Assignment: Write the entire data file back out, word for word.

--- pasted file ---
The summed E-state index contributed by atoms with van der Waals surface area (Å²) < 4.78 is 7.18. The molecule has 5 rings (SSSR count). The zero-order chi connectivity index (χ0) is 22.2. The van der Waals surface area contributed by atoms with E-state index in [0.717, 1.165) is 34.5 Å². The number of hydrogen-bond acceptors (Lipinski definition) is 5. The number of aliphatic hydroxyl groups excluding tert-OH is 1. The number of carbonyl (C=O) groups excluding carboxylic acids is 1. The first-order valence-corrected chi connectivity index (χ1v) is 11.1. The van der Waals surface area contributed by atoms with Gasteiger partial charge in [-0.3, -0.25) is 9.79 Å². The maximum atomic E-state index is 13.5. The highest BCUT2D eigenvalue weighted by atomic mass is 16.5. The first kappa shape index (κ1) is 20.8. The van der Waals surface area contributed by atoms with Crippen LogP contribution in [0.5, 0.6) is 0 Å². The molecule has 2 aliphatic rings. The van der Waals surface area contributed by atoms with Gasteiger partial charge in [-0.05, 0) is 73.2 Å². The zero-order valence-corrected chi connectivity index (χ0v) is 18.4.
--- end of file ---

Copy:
The summed E-state index contributed by atoms with van der Waals surface area (Å²) < 4.78 is 7.18. The molecule has 5 rings (SSSR count). The zero-order chi connectivity index (χ0) is 22.2. The van der Waals surface area contributed by atoms with E-state index in [0.717, 1.165) is 34.5 Å². The number of hydrogen-bond acceptors (Lipinski definition) is 5. The number of aliphatic hydroxyl groups excluding tert-OH is 1. The number of carbonyl (C=O) groups excluding carboxylic acids is 1. The first-order valence-corrected chi connectivity index (χ1v) is 11.1. The van der Waals surface area contributed by atoms with Gasteiger partial charge in [-0.3, -0.25) is 9.79 Å². The maximum atomic E-state index is 13.5. The highest BCUT2D eigenvalue weighted by atomic mass is 16.5. The first kappa shape index (κ1) is 20.8. The van der Waals surface area contributed by atoms with Crippen LogP contribution in [0.5, 0.6) is 0 Å². The molecule has 2 aliphatic rings. The van der Waals surface area contributed by atoms with Gasteiger partial charge in [-0.05, 0) is 73.2 Å². The zero-order valence-corrected chi connectivity index (χ0v) is 18.4.